Akira (1988) IMDb


Previously rated a 4.


Essentially a form of cyberpunk in the vein of William Gibson and Blade Runner (1982), but imbalanced toward the punk. It's like Sougo Ishii's Burst City (1982) with a budget.


A 1988 government experiment on children with psychic abilities produces a freak accident. One child, Akira, “connects” to a latent memory of panspermic fundamental forces, becoming at once an amoeba and a superman. The effect is similar to a hydrogen bomb wiping out downtown Tokyo, and triggers WW3. In 2019, the hastily rebuilt city is stagnant. Weirdos everywhere have begun to cry for the return of Akira.


A simple interpretation based on Japanese history and pop psychology is readily available, perhaps because some of the theoretical framework grew up around this massively successful film. The planned 2022 Summer Olympics correspond to the 1964 Summer Olympics in booming postwar Tokyo, where ANPO protests were brewing. Tetsuo is Murakami Takashi's disgruntled “Little Boy” (hence the toys, the milk) and Kaneda his oppressive American big brother. It all curves inward: the cult's desire for Akira is the desire for continued victimhood, thence irresponsibility.

Top-notch artwork: Character designs, animation, backgrounds, technical design and special-effects animation, everything works, although much of the technical design is naturally dated. The occasional flaw just makes it look more impressively hand-crafted. The music by Yamashiro Shouji is absolutely brilliant. The plot is a bit rough, but it's hard to say the comic is better; both end in vague abstraction. The journey there sure is a blast: cyberpunk well suited to Western sensibilities and married to the contemporary psychic craze and dense apocalypticism.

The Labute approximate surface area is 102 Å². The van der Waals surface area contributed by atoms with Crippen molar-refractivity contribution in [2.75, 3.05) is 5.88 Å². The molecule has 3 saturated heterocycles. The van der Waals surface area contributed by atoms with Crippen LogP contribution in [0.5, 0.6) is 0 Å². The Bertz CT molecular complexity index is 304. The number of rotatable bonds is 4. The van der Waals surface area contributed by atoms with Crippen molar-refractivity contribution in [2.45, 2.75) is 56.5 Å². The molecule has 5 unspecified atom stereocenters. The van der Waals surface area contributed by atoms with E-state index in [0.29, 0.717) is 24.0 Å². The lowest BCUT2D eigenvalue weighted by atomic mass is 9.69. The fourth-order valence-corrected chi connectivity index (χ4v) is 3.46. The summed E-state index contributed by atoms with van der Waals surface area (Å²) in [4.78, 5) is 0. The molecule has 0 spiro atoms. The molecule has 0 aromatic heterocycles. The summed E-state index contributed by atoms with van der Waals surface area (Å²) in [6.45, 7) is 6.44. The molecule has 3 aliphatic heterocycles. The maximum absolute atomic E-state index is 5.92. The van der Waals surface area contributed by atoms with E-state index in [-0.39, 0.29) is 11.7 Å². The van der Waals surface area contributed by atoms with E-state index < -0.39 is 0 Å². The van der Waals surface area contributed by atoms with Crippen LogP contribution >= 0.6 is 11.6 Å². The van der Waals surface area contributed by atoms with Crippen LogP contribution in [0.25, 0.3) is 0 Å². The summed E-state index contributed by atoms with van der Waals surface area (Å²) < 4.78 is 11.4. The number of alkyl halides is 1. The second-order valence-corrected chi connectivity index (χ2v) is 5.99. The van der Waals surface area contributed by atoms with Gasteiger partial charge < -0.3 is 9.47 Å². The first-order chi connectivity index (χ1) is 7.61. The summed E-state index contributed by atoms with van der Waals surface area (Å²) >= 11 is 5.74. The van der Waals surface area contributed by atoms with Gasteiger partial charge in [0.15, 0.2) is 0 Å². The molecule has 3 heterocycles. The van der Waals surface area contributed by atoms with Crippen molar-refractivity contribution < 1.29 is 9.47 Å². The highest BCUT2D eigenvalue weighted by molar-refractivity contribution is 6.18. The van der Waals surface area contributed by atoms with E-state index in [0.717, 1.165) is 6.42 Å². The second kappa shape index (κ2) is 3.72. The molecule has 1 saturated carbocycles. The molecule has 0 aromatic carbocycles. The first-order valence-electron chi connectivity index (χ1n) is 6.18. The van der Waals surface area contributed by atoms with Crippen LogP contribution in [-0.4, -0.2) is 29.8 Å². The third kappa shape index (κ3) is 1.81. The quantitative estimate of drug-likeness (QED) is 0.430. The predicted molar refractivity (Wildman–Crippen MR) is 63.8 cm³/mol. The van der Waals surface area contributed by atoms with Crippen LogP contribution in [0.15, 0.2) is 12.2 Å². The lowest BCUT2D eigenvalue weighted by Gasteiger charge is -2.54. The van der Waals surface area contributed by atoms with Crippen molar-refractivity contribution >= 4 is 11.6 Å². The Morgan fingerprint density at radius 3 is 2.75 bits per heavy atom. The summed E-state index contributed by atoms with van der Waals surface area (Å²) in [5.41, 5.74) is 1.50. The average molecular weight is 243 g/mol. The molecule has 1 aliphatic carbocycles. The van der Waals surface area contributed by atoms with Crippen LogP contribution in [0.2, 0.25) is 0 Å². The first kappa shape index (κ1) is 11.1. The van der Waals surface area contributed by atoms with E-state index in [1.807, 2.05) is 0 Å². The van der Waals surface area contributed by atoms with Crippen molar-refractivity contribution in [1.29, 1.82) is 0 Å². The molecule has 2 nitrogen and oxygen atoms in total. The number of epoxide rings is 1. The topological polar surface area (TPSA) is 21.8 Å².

It is easy to dream about an alternate reality where Japan understood that more films like this could have earned back their enormous budget overseas, and to dream this were true. I've seen the Japanese version (superior) and both English dubs, including a theatrical screening of the 2001 dub in 2012.

References here: “Don't mention the war!”, En betraktelse av A Silent Voice, Megazone 23 (1985), Death Powder (1986), “Silent Möbius 2” (1992), Metropolis (2001), Redline (2009), “Blade Runner: Black Out 2022” (2017).

Japanese production animation cyberpunk movie